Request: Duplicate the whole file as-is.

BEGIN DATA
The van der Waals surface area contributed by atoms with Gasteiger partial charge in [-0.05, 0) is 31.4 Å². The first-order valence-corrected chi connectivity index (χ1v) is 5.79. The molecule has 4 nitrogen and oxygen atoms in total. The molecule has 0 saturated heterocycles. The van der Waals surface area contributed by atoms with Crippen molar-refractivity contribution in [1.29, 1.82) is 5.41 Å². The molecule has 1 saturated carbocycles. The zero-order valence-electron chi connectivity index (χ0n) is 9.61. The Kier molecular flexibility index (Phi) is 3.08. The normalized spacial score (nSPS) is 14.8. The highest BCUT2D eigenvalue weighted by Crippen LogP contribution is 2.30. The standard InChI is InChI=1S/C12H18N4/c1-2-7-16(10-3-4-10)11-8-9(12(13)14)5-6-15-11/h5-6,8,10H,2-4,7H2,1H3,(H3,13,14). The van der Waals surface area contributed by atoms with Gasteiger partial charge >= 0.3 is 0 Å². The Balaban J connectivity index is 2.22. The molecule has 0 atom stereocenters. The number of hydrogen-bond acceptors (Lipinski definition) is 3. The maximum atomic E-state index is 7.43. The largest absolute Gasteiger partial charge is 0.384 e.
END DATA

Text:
The van der Waals surface area contributed by atoms with Gasteiger partial charge in [-0.05, 0) is 31.4 Å². The first-order valence-corrected chi connectivity index (χ1v) is 5.79. The molecule has 4 nitrogen and oxygen atoms in total. The molecule has 0 saturated heterocycles. The van der Waals surface area contributed by atoms with Crippen molar-refractivity contribution in [1.29, 1.82) is 5.41 Å². The molecule has 1 saturated carbocycles. The zero-order valence-electron chi connectivity index (χ0n) is 9.61. The Kier molecular flexibility index (Phi) is 3.08. The normalized spacial score (nSPS) is 14.8. The highest BCUT2D eigenvalue weighted by Crippen LogP contribution is 2.30. The standard InChI is InChI=1S/C12H18N4/c1-2-7-16(10-3-4-10)11-8-9(12(13)14)5-6-15-11/h5-6,8,10H,2-4,7H2,1H3,(H3,13,14). The van der Waals surface area contributed by atoms with Gasteiger partial charge >= 0.3 is 0 Å². The Balaban J connectivity index is 2.22. The molecule has 0 atom stereocenters. The number of hydrogen-bond acceptors (Lipinski definition) is 3. The maximum atomic E-state index is 7.43. The largest absolute Gasteiger partial charge is 0.384 e.